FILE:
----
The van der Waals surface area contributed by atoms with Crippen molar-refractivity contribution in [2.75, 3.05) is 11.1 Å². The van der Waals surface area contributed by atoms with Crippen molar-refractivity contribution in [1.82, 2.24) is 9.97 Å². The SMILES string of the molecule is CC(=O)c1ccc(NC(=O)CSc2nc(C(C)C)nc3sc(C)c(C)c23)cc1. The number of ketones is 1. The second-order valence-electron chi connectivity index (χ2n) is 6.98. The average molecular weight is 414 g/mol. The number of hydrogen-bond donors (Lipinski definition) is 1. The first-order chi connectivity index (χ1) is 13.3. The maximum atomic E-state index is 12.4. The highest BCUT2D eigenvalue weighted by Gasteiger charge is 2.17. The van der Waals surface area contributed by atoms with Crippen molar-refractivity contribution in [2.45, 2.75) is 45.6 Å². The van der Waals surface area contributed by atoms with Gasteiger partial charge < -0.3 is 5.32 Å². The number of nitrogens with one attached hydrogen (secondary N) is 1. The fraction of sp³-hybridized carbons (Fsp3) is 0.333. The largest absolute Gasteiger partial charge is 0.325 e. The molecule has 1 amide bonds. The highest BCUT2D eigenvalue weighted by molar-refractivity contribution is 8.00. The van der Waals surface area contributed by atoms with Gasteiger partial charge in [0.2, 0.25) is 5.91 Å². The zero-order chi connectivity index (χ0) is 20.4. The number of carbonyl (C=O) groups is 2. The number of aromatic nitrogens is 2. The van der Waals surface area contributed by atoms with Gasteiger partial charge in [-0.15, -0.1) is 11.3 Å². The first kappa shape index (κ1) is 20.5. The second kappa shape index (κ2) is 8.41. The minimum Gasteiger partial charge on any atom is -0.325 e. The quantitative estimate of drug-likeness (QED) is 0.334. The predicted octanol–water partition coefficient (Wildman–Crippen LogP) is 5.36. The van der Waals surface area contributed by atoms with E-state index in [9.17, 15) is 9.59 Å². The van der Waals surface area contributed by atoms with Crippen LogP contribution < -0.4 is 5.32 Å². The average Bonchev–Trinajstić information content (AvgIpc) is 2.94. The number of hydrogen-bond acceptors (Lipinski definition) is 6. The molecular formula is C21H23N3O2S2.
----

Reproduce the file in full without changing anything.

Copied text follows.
The van der Waals surface area contributed by atoms with Crippen molar-refractivity contribution in [2.75, 3.05) is 11.1 Å². The van der Waals surface area contributed by atoms with Crippen molar-refractivity contribution in [1.82, 2.24) is 9.97 Å². The SMILES string of the molecule is CC(=O)c1ccc(NC(=O)CSc2nc(C(C)C)nc3sc(C)c(C)c23)cc1. The number of ketones is 1. The second-order valence-electron chi connectivity index (χ2n) is 6.98. The average molecular weight is 414 g/mol. The number of hydrogen-bond donors (Lipinski definition) is 1. The first-order chi connectivity index (χ1) is 13.3. The maximum atomic E-state index is 12.4. The highest BCUT2D eigenvalue weighted by Gasteiger charge is 2.17. The van der Waals surface area contributed by atoms with Crippen molar-refractivity contribution in [2.45, 2.75) is 45.6 Å². The van der Waals surface area contributed by atoms with Gasteiger partial charge < -0.3 is 5.32 Å². The number of nitrogens with one attached hydrogen (secondary N) is 1. The fraction of sp³-hybridized carbons (Fsp3) is 0.333. The largest absolute Gasteiger partial charge is 0.325 e. The molecule has 1 amide bonds. The highest BCUT2D eigenvalue weighted by molar-refractivity contribution is 8.00. The van der Waals surface area contributed by atoms with Gasteiger partial charge in [0.2, 0.25) is 5.91 Å². The zero-order chi connectivity index (χ0) is 20.4. The number of carbonyl (C=O) groups is 2. The number of aromatic nitrogens is 2. The van der Waals surface area contributed by atoms with Gasteiger partial charge in [-0.15, -0.1) is 11.3 Å². The first kappa shape index (κ1) is 20.5. The second kappa shape index (κ2) is 8.41. The minimum Gasteiger partial charge on any atom is -0.325 e. The quantitative estimate of drug-likeness (QED) is 0.334. The predicted octanol–water partition coefficient (Wildman–Crippen LogP) is 5.36. The van der Waals surface area contributed by atoms with E-state index in [9.17, 15) is 9.59 Å². The van der Waals surface area contributed by atoms with Crippen LogP contribution < -0.4 is 5.32 Å². The average Bonchev–Trinajstić information content (AvgIpc) is 2.94. The number of hydrogen-bond acceptors (Lipinski definition) is 6. The molecular formula is C21H23N3O2S2.